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Breastfeeding as a Public Health - and Family – Issue
Benefits to MothersThe immediate benefits to breastfeeding mothers include shorter postpartum bleeding time, more rapid involution of the uterus, and increased child spacing since exclusive breastfeeding prevents ovulation.
Longer-term benefits include a decreased risk of type two diabetes, rheumatoid arthritis, adult cardiovascular disease, and breast and ovarian cancer. Generally, longer duration of breastfeeding confers more protection. For example, breastfeeding longer than 12 months is associated with a 28% decreased risk in breast cancer and each additional year of breastfeeding results in an additional 4.3 % reduction.
There are relatively few medical reasons not to breastfeed, and the Academy’s statement contains recommendations for the management of specific medical conditions that may require short-term changes in breastfeeding routines. Similarly, there are some maternal medications that do not preclude breastfeeding completely although they may require special management.
Obstacles and Opportunities to Increase Breastfeeding
Because breastfeeding rates in the US fall far short of the Academy’s goals, the policy statement reviews the barriers to breastfeeding and describes the policies that have been developed for U.S. hospitals to address them.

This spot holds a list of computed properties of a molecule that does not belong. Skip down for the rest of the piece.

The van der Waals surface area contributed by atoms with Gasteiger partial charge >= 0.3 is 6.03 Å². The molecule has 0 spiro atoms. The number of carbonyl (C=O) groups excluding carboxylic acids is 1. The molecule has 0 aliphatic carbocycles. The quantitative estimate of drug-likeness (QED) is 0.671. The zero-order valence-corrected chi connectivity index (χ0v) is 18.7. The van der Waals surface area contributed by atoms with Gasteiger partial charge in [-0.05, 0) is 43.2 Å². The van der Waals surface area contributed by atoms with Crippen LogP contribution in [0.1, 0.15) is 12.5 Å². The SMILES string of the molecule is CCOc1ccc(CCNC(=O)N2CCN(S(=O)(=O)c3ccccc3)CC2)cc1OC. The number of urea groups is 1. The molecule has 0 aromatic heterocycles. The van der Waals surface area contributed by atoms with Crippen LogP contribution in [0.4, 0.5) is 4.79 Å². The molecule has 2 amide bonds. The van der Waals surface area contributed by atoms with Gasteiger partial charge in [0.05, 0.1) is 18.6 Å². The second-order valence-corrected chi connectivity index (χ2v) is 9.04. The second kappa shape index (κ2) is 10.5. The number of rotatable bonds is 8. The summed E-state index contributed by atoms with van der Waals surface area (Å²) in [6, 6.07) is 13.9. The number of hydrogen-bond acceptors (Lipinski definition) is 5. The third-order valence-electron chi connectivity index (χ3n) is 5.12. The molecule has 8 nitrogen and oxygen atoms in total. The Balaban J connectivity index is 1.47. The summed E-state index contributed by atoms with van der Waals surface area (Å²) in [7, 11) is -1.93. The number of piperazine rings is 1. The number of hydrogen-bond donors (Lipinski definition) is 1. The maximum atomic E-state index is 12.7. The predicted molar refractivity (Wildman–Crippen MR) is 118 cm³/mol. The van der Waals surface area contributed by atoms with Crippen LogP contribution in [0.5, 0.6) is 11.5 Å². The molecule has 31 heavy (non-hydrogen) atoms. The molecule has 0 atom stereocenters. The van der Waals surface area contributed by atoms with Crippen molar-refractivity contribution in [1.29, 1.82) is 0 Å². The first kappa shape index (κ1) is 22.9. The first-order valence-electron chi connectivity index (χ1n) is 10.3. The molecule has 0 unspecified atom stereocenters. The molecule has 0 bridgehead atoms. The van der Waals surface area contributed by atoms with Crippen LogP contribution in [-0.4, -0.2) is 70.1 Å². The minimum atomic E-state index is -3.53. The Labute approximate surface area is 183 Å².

The AAP especially recommends that hospitals develop policies and programs to encourage breastfeeding. Five early breastfeeding practices have proven to increase breastfeeding success and duration:
The goal of the AAP's updated statement is to make new parents and parents-to-be aware of the compelling evidence for the extensive and diverse health benefits of breastfeeding to children and mothers. They would like the public and the medical community to view giving new mothers breastfeeding support as a critical public health issue that can decrease the individual and societal burden of acute and chronic illness.
Breastfeeding Doesn't Work for All
In light of the benefits of breastfeeding, it is also valuable to know why people decide not to do it, both to provide assistance that might make it possible and to offer more support to those women who opt not to breastfeed.
Not everyone is willing to commit to six months of exclusive breastfeeding. There are maternal, family, social, economic, and environmental factors that may all make breastfeeding more difficult.
British researchers conducted 220 interviews with women and their partners or other caregivers every month during their infants’ first six months of life.
The researchers were interested in the challenges the women and their families faced and what influenced their decision not to breastfeed or to give it up. They found a striking contrast between the idealism of breastfeeding recommendations, which are based on the desire to optimize the health of women and infants, and the realities of the demands of infant feeding within family systems and complex lives.
Women and their partners reported a need to factor in the immediate well-being of their families before the "theoretical longer term health benefits.” Mothers who need to tend to other young children, for example, may find it easier to hand their infants over to fathers or family to feed, making formula feeding more attractive.
The authors of the study are supportive of breastfeeding and emphasize that breastfeeding need not be an all-or-nothing proposition. In addition to setting incremental goals for breastfeeding and introducing it in the context of a family-centered approach to feeding, they urge that efforts to promote breastfeeding take into account the "... diverse values, meanings and emotions around infant feeding within families.”
March 28, 2012